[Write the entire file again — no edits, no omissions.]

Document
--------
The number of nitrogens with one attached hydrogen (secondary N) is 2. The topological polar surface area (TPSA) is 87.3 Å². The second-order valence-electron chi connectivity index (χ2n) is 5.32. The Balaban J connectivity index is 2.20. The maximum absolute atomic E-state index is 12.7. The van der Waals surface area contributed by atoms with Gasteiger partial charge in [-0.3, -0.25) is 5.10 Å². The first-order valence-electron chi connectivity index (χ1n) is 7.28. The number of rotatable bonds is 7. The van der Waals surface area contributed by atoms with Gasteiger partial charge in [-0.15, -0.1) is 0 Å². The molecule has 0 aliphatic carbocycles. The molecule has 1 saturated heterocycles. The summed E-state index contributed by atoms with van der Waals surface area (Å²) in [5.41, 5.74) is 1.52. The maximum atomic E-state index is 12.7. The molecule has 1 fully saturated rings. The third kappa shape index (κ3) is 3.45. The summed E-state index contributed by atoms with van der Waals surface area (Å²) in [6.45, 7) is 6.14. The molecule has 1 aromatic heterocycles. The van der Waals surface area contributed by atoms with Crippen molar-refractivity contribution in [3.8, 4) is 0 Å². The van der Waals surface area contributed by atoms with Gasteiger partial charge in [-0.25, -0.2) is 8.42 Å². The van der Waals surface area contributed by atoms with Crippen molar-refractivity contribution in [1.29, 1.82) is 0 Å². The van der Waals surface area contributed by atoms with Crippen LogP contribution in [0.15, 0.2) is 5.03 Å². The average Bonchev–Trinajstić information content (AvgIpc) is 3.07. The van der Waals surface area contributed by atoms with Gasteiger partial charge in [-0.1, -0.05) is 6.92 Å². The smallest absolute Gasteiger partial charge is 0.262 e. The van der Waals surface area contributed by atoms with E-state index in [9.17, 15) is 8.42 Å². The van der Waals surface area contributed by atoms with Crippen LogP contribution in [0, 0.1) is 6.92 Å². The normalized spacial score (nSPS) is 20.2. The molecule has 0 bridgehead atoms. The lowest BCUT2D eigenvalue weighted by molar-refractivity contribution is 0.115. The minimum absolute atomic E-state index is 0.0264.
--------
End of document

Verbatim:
The number of nitrogens with one attached hydrogen (secondary N) is 2. The topological polar surface area (TPSA) is 87.3 Å². The second-order valence-electron chi connectivity index (χ2n) is 5.32. The Balaban J connectivity index is 2.20. The maximum absolute atomic E-state index is 12.7. The van der Waals surface area contributed by atoms with Gasteiger partial charge in [-0.3, -0.25) is 5.10 Å². The first-order valence-electron chi connectivity index (χ1n) is 7.28. The number of rotatable bonds is 7. The van der Waals surface area contributed by atoms with Gasteiger partial charge in [-0.15, -0.1) is 0 Å². The molecule has 0 aliphatic carbocycles. The molecule has 1 saturated heterocycles. The summed E-state index contributed by atoms with van der Waals surface area (Å²) in [5.41, 5.74) is 1.52. The maximum atomic E-state index is 12.7. The molecule has 1 fully saturated rings. The third kappa shape index (κ3) is 3.45. The summed E-state index contributed by atoms with van der Waals surface area (Å²) in [6.45, 7) is 6.14. The molecule has 1 aromatic heterocycles. The van der Waals surface area contributed by atoms with Crippen molar-refractivity contribution in [3.8, 4) is 0 Å². The van der Waals surface area contributed by atoms with Gasteiger partial charge in [-0.25, -0.2) is 8.42 Å². The van der Waals surface area contributed by atoms with Crippen molar-refractivity contribution in [1.29, 1.82) is 0 Å². The van der Waals surface area contributed by atoms with Crippen LogP contribution in [0.15, 0.2) is 5.03 Å². The average Bonchev–Trinajstić information content (AvgIpc) is 3.07. The van der Waals surface area contributed by atoms with Gasteiger partial charge in [-0.1, -0.05) is 6.92 Å². The smallest absolute Gasteiger partial charge is 0.262 e. The van der Waals surface area contributed by atoms with E-state index in [9.17, 15) is 8.42 Å². The van der Waals surface area contributed by atoms with Crippen LogP contribution in [0, 0.1) is 6.92 Å². The normalized spacial score (nSPS) is 20.2. The molecule has 0 bridgehead atoms. The lowest BCUT2D eigenvalue weighted by molar-refractivity contribution is 0.115. The minimum absolute atomic E-state index is 0.0264.